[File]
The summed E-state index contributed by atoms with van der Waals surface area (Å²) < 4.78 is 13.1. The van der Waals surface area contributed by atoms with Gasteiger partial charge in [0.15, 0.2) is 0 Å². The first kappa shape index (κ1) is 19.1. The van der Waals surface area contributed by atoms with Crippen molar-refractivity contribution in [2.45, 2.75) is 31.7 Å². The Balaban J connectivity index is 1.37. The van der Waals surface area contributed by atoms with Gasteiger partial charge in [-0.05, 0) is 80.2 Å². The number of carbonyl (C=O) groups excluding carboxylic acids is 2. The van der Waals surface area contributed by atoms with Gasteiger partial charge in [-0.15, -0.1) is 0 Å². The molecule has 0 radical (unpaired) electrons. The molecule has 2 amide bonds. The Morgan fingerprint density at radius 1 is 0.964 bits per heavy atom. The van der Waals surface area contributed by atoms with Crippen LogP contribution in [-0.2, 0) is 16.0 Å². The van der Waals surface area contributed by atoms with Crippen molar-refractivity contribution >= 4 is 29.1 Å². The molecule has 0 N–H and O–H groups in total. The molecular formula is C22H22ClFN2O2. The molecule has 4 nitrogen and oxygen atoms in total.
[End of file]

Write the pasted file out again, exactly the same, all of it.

The summed E-state index contributed by atoms with van der Waals surface area (Å²) < 4.78 is 13.1. The van der Waals surface area contributed by atoms with Gasteiger partial charge in [0.15, 0.2) is 0 Å². The first kappa shape index (κ1) is 19.1. The van der Waals surface area contributed by atoms with Crippen molar-refractivity contribution in [2.45, 2.75) is 31.7 Å². The Balaban J connectivity index is 1.37. The van der Waals surface area contributed by atoms with Gasteiger partial charge in [-0.05, 0) is 80.2 Å². The number of carbonyl (C=O) groups excluding carboxylic acids is 2. The van der Waals surface area contributed by atoms with Gasteiger partial charge in [-0.15, -0.1) is 0 Å². The molecule has 0 radical (unpaired) electrons. The molecule has 2 amide bonds. The Morgan fingerprint density at radius 1 is 0.964 bits per heavy atom. The van der Waals surface area contributed by atoms with Crippen LogP contribution in [-0.2, 0) is 16.0 Å². The van der Waals surface area contributed by atoms with Crippen molar-refractivity contribution >= 4 is 29.1 Å². The molecule has 0 N–H and O–H groups in total. The molecular formula is C22H22ClFN2O2. The molecule has 4 nitrogen and oxygen atoms in total.